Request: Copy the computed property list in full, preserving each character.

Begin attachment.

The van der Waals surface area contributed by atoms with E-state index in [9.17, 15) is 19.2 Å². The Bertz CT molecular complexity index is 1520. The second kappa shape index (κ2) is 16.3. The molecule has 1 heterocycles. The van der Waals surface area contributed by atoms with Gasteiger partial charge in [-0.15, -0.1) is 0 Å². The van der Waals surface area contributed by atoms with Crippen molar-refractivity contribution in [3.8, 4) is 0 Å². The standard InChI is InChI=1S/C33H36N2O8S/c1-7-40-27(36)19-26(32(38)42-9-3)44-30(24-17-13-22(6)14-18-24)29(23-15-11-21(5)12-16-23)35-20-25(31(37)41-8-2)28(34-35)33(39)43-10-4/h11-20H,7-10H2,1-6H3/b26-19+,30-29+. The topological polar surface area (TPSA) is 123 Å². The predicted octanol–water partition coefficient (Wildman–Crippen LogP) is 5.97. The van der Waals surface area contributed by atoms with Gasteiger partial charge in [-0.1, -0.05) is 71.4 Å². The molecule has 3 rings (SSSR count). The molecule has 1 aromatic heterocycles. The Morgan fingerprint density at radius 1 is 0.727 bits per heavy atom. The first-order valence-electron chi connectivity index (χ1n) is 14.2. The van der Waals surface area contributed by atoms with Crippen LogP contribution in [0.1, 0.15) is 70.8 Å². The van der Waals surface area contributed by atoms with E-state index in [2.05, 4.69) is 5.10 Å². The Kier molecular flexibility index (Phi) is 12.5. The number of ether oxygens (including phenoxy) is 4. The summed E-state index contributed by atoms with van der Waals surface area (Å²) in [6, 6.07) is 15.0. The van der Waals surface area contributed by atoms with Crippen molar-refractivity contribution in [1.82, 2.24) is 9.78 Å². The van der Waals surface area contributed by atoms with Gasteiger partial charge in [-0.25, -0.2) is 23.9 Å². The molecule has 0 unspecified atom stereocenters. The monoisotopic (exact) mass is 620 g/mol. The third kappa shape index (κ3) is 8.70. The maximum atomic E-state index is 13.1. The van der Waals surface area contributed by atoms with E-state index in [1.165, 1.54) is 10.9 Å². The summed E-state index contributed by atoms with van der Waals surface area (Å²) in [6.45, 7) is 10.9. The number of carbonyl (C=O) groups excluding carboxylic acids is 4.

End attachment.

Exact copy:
The van der Waals surface area contributed by atoms with E-state index in [9.17, 15) is 19.2 Å². The Bertz CT molecular complexity index is 1520. The second kappa shape index (κ2) is 16.3. The molecule has 1 heterocycles. The van der Waals surface area contributed by atoms with Gasteiger partial charge in [-0.15, -0.1) is 0 Å². The van der Waals surface area contributed by atoms with Crippen molar-refractivity contribution in [3.8, 4) is 0 Å². The standard InChI is InChI=1S/C33H36N2O8S/c1-7-40-27(36)19-26(32(38)42-9-3)44-30(24-17-13-22(6)14-18-24)29(23-15-11-21(5)12-16-23)35-20-25(31(37)41-8-2)28(34-35)33(39)43-10-4/h11-20H,7-10H2,1-6H3/b26-19+,30-29+. The topological polar surface area (TPSA) is 123 Å². The predicted octanol–water partition coefficient (Wildman–Crippen LogP) is 5.97. The van der Waals surface area contributed by atoms with Gasteiger partial charge in [-0.1, -0.05) is 71.4 Å². The molecule has 3 rings (SSSR count). The molecule has 1 aromatic heterocycles. The Morgan fingerprint density at radius 1 is 0.727 bits per heavy atom. The first-order valence-electron chi connectivity index (χ1n) is 14.2. The van der Waals surface area contributed by atoms with Crippen LogP contribution in [0.1, 0.15) is 70.8 Å². The van der Waals surface area contributed by atoms with E-state index in [2.05, 4.69) is 5.10 Å². The Kier molecular flexibility index (Phi) is 12.5. The number of ether oxygens (including phenoxy) is 4. The summed E-state index contributed by atoms with van der Waals surface area (Å²) in [6, 6.07) is 15.0. The van der Waals surface area contributed by atoms with Crippen molar-refractivity contribution in [1.82, 2.24) is 9.78 Å². The van der Waals surface area contributed by atoms with Gasteiger partial charge in [-0.25, -0.2) is 23.9 Å². The molecule has 0 unspecified atom stereocenters. The monoisotopic (exact) mass is 620 g/mol. The third kappa shape index (κ3) is 8.70. The maximum atomic E-state index is 13.1. The van der Waals surface area contributed by atoms with E-state index in [1.165, 1.54) is 10.9 Å². The summed E-state index contributed by atoms with van der Waals surface area (Å²) in [6.45, 7) is 10.9. The number of carbonyl (C=O) groups excluding carboxylic acids is 4.